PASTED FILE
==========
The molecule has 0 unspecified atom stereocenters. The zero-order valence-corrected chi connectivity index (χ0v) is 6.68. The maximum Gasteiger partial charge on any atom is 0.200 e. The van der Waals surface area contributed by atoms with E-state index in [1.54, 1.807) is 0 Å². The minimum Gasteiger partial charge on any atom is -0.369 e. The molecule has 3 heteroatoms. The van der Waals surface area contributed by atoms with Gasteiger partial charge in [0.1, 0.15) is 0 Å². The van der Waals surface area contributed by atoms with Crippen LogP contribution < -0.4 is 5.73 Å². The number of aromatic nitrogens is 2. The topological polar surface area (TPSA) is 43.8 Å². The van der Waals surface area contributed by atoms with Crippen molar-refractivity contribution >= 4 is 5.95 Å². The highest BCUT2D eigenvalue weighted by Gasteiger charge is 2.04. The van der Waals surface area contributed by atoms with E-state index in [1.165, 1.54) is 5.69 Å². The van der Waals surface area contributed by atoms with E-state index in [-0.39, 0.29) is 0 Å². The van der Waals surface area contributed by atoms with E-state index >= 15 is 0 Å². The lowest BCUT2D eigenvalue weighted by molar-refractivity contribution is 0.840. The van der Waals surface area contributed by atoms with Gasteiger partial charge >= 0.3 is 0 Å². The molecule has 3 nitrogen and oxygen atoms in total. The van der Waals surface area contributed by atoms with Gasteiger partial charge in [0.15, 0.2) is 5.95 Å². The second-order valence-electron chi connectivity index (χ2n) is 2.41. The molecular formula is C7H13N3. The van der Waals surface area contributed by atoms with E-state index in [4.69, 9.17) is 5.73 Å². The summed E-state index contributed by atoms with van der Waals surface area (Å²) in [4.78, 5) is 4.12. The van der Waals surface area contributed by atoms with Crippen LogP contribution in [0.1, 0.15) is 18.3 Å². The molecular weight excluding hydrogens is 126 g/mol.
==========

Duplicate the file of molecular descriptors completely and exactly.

The molecule has 0 unspecified atom stereocenters. The zero-order valence-corrected chi connectivity index (χ0v) is 6.68. The maximum Gasteiger partial charge on any atom is 0.200 e. The van der Waals surface area contributed by atoms with E-state index in [1.54, 1.807) is 0 Å². The minimum Gasteiger partial charge on any atom is -0.369 e. The molecule has 3 heteroatoms. The van der Waals surface area contributed by atoms with Gasteiger partial charge in [0.1, 0.15) is 0 Å². The van der Waals surface area contributed by atoms with Crippen LogP contribution < -0.4 is 5.73 Å². The number of aromatic nitrogens is 2. The topological polar surface area (TPSA) is 43.8 Å². The van der Waals surface area contributed by atoms with Crippen molar-refractivity contribution >= 4 is 5.95 Å². The highest BCUT2D eigenvalue weighted by Gasteiger charge is 2.04. The van der Waals surface area contributed by atoms with E-state index in [1.165, 1.54) is 5.69 Å². The van der Waals surface area contributed by atoms with E-state index in [-0.39, 0.29) is 0 Å². The van der Waals surface area contributed by atoms with E-state index >= 15 is 0 Å². The lowest BCUT2D eigenvalue weighted by molar-refractivity contribution is 0.840. The van der Waals surface area contributed by atoms with Gasteiger partial charge >= 0.3 is 0 Å². The molecule has 3 nitrogen and oxygen atoms in total. The van der Waals surface area contributed by atoms with Gasteiger partial charge in [0.15, 0.2) is 5.95 Å². The second-order valence-electron chi connectivity index (χ2n) is 2.41. The molecular formula is C7H13N3. The van der Waals surface area contributed by atoms with E-state index in [4.69, 9.17) is 5.73 Å². The summed E-state index contributed by atoms with van der Waals surface area (Å²) in [4.78, 5) is 4.12. The van der Waals surface area contributed by atoms with Crippen LogP contribution in [0.1, 0.15) is 18.3 Å². The molecular weight excluding hydrogens is 126 g/mol.